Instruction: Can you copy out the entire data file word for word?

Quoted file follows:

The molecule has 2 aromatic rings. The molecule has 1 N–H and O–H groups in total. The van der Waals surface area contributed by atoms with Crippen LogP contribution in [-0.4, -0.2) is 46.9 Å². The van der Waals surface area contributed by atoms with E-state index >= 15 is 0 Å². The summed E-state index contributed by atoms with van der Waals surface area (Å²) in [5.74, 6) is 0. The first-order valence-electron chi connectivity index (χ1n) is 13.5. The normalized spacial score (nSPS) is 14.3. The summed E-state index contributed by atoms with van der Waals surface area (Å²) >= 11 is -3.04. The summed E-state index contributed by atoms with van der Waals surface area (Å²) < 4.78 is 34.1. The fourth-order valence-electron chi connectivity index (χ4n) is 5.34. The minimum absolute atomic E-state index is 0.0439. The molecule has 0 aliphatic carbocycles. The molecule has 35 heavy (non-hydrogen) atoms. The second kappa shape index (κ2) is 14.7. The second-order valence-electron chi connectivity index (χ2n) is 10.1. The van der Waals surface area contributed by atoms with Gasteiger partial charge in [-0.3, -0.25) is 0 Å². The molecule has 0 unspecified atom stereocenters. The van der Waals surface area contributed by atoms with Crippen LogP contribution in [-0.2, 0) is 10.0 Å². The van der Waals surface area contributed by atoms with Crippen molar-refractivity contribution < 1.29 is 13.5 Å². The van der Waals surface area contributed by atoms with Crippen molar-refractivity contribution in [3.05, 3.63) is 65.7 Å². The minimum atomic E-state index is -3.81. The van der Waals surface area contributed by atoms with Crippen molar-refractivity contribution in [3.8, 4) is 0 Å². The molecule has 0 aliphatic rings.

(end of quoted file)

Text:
The molecule has 2 aromatic rings. The molecule has 1 N–H and O–H groups in total. The van der Waals surface area contributed by atoms with Crippen LogP contribution in [-0.4, -0.2) is 46.9 Å². The van der Waals surface area contributed by atoms with E-state index >= 15 is 0 Å². The summed E-state index contributed by atoms with van der Waals surface area (Å²) in [5.74, 6) is 0. The first-order valence-electron chi connectivity index (χ1n) is 13.5. The normalized spacial score (nSPS) is 14.3. The summed E-state index contributed by atoms with van der Waals surface area (Å²) >= 11 is -3.04. The summed E-state index contributed by atoms with van der Waals surface area (Å²) < 4.78 is 34.1. The fourth-order valence-electron chi connectivity index (χ4n) is 5.34. The minimum absolute atomic E-state index is 0.0439. The molecule has 0 aliphatic carbocycles. The molecule has 35 heavy (non-hydrogen) atoms. The second kappa shape index (κ2) is 14.7. The second-order valence-electron chi connectivity index (χ2n) is 10.1. The van der Waals surface area contributed by atoms with Gasteiger partial charge in [-0.3, -0.25) is 0 Å². The molecule has 0 unspecified atom stereocenters. The van der Waals surface area contributed by atoms with Crippen LogP contribution in [-0.2, 0) is 10.0 Å². The van der Waals surface area contributed by atoms with Crippen molar-refractivity contribution < 1.29 is 13.5 Å². The van der Waals surface area contributed by atoms with Crippen molar-refractivity contribution in [3.05, 3.63) is 65.7 Å². The minimum atomic E-state index is -3.81. The van der Waals surface area contributed by atoms with Crippen molar-refractivity contribution in [3.8, 4) is 0 Å². The molecule has 0 aliphatic rings.